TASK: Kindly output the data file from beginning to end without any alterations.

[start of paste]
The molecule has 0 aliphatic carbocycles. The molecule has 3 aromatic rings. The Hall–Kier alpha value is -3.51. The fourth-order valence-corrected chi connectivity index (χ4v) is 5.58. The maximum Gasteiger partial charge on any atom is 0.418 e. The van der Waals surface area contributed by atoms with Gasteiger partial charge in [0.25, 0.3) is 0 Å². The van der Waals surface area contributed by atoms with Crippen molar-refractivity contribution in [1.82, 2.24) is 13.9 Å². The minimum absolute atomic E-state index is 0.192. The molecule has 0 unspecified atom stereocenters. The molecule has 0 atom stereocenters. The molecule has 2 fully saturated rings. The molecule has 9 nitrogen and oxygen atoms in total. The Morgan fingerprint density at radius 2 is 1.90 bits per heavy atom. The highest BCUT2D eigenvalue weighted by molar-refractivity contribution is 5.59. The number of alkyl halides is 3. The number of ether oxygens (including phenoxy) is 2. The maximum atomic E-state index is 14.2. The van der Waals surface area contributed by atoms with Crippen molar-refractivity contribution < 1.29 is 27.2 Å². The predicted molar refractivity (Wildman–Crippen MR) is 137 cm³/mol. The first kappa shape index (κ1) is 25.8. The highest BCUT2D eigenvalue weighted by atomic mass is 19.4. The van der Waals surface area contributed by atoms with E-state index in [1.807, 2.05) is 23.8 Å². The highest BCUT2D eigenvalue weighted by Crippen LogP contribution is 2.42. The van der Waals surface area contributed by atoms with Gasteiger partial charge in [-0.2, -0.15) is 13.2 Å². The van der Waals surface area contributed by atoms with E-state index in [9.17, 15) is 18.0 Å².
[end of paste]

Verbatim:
The molecule has 0 aliphatic carbocycles. The molecule has 3 aromatic rings. The Hall–Kier alpha value is -3.51. The fourth-order valence-corrected chi connectivity index (χ4v) is 5.58. The maximum Gasteiger partial charge on any atom is 0.418 e. The van der Waals surface area contributed by atoms with Gasteiger partial charge in [0.25, 0.3) is 0 Å². The van der Waals surface area contributed by atoms with Crippen molar-refractivity contribution in [1.82, 2.24) is 13.9 Å². The minimum absolute atomic E-state index is 0.192. The molecule has 0 unspecified atom stereocenters. The molecule has 0 atom stereocenters. The molecule has 2 fully saturated rings. The molecule has 9 nitrogen and oxygen atoms in total. The Morgan fingerprint density at radius 2 is 1.90 bits per heavy atom. The highest BCUT2D eigenvalue weighted by molar-refractivity contribution is 5.59. The number of alkyl halides is 3. The number of ether oxygens (including phenoxy) is 2. The maximum atomic E-state index is 14.2. The van der Waals surface area contributed by atoms with Crippen molar-refractivity contribution < 1.29 is 27.2 Å². The predicted molar refractivity (Wildman–Crippen MR) is 137 cm³/mol. The first kappa shape index (κ1) is 25.8. The highest BCUT2D eigenvalue weighted by atomic mass is 19.4. The van der Waals surface area contributed by atoms with E-state index in [1.807, 2.05) is 23.8 Å². The highest BCUT2D eigenvalue weighted by Crippen LogP contribution is 2.42. The van der Waals surface area contributed by atoms with Gasteiger partial charge in [-0.2, -0.15) is 13.2 Å². The van der Waals surface area contributed by atoms with E-state index in [9.17, 15) is 18.0 Å².